OK, you say, “It’s just a movie. Have fun with it!” I tried, but beyond the contrived plot points intersecting with reality there’s also the lack of creativity on the part of Scorsese. This is like Spielberg’s The Adventures of Tintin, a film where a respected director who has a confident control over his craft ditches nearly all of that and embraces every bullshit modern filmmaking trope available to him. Was McG teaching a class down at the Learning Annex and Spielberg and Scorsese decided to check it out? I know I might sound like an old man bitching about the good ole days, but damn it, cameras can’t go through windows. I don’t want to see it. “Movie magic” has been available to filmmakers ever since Méliès, but one thing has remained constant: the physicality of the camera. Advances have been made to free it up, such as Steadicam, but it still remained a physical object ruled by the laws of physics. A virtual camera completely frees the camera (and it’s understandable why this might sound exciting to a director), but for me it betrays everything that film is. Digitally masking edits to create one seamless, impossible shot is absolutely one of the greatest travesties of the modern era of filmmaking, and goddamn if Scorsese doesn’t do it in Hugo numerous times. Imagine if that amazing tracking shot in Goodfellas, the one that goes all the way from the car, down the stairs, through the kitchen and into the club was achieved through multiple, masked edits on a computer. Would you have the same respect for the shot, or for Scorsese? No, it wouldn’t even have half the power it contained. The shot is amazing in its artistry and a joy to watch because the reality of it is undeniable. The move to virtual cameras and masking edits between CGI and actual footage removes all the power and artistry of a shot such as this and it kills me inside every time I see it being done by a respected director. I’ve been told I don’t like it because I don’t like change, but no, I don’t like it because it’s disingenuous and is ruining film. Compromise and ingenuity are a good thing; you’d think a film glorifying Méliès would understand that.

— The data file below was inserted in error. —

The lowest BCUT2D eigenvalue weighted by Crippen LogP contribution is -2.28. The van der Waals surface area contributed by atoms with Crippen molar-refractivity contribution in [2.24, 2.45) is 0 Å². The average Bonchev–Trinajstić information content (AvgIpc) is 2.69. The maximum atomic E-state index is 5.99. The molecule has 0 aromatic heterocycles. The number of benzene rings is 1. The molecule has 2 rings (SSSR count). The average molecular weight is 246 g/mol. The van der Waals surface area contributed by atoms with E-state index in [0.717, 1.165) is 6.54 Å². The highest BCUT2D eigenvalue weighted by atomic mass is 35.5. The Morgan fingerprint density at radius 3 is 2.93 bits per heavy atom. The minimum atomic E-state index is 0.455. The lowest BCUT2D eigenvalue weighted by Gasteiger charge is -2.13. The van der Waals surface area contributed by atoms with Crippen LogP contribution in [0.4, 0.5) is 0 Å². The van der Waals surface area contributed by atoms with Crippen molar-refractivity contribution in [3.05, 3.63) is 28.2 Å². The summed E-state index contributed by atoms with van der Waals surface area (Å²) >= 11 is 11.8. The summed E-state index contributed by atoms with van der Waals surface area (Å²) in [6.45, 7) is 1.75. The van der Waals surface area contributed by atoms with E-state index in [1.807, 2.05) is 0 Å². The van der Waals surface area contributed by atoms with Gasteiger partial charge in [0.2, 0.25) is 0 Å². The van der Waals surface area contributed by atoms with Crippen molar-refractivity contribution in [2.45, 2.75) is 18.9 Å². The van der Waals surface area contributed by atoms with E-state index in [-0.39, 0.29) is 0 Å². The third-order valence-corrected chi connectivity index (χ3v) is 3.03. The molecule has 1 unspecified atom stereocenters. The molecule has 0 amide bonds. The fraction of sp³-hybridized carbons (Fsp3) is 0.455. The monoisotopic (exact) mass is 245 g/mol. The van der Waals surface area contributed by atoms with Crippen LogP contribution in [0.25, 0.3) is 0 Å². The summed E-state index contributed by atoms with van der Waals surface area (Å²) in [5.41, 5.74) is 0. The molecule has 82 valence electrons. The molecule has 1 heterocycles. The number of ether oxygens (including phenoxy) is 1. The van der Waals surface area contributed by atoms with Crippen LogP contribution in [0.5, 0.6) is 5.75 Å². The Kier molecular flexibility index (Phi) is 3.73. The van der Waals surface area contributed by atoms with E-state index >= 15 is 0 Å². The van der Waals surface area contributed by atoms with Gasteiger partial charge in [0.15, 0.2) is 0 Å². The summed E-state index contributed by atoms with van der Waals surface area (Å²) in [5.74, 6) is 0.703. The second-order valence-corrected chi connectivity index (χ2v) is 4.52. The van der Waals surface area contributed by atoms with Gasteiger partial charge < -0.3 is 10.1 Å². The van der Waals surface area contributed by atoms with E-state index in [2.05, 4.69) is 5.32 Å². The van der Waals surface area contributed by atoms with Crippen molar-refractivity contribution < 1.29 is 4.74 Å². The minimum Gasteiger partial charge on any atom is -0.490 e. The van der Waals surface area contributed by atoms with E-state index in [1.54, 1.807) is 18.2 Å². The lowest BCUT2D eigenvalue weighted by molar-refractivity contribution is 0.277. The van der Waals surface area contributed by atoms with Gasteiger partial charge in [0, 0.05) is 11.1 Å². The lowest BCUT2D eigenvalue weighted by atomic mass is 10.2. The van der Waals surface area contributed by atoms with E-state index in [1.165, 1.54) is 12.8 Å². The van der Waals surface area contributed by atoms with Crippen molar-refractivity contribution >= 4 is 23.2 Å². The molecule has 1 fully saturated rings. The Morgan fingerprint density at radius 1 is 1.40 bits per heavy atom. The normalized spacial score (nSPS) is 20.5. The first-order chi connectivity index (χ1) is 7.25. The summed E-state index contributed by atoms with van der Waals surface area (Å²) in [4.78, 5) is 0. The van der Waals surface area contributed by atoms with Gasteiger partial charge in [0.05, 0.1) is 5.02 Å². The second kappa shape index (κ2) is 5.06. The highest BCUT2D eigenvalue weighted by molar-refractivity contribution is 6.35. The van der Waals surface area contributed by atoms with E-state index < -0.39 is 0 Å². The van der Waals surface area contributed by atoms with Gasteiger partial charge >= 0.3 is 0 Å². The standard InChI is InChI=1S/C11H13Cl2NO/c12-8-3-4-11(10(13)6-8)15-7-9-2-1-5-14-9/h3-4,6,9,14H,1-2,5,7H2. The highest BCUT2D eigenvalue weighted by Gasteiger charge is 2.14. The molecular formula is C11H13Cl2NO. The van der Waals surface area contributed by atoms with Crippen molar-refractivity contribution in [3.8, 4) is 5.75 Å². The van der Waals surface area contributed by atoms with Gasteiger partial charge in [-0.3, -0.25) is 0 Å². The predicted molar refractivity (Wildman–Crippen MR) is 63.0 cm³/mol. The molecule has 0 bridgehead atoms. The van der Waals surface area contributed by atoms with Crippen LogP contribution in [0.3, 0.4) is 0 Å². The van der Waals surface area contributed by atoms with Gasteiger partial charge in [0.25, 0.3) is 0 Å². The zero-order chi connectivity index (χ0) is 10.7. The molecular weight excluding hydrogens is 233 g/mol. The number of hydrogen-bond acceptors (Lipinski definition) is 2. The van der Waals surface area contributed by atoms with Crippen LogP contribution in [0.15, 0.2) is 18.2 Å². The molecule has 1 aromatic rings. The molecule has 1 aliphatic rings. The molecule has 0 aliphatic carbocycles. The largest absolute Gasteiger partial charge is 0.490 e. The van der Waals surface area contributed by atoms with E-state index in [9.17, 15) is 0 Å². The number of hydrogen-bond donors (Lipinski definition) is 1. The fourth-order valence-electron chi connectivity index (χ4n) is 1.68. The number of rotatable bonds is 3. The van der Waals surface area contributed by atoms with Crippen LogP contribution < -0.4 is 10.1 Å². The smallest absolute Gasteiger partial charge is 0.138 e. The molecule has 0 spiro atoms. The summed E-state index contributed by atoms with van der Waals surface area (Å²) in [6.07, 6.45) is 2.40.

On a more positive note: Ben Kingsley is fantastic as George Méliès and I wish he was in the movie more. I thought Asa Butterfield who played Hugo was pretty lackluster, but his female sidekick played by Chloë Grace Moretz more than made up for his shortcomings. Sacha Baron Cohen played his character well, but I HATED his character. He’s neither interesting or entertaining, and honestly he could have been cut completely out of the movie and no one would have cared. Well, no one except Sacha Baron Cohen.
I think I would have enjoyed Hugo more if I knew less about it going in. I knew virtually all the major twists, although I was unaware that they were the big reveals of the film. Even still, I enjoyed Hugo for what it was and I did like seeing Méliès get some mainstream credit for the amazing work he did to create and further the sci-fi/fantasy genre in film. The scenes within his studio are excellent and it’s truly magical to see the sets and scenes from these iconic films recreated for this new, big-budget production. They go a long way to showcase the inventive spirit and the sheer amount of work that went into his films; I only wish that Hugo shared that same spirit. If nothing else, Hugo did work on me in one key way: it excited me again to delve into the work of Méliès, rekindling a bit of that old feeling I had for silent films during my discovery of their magic many years ago.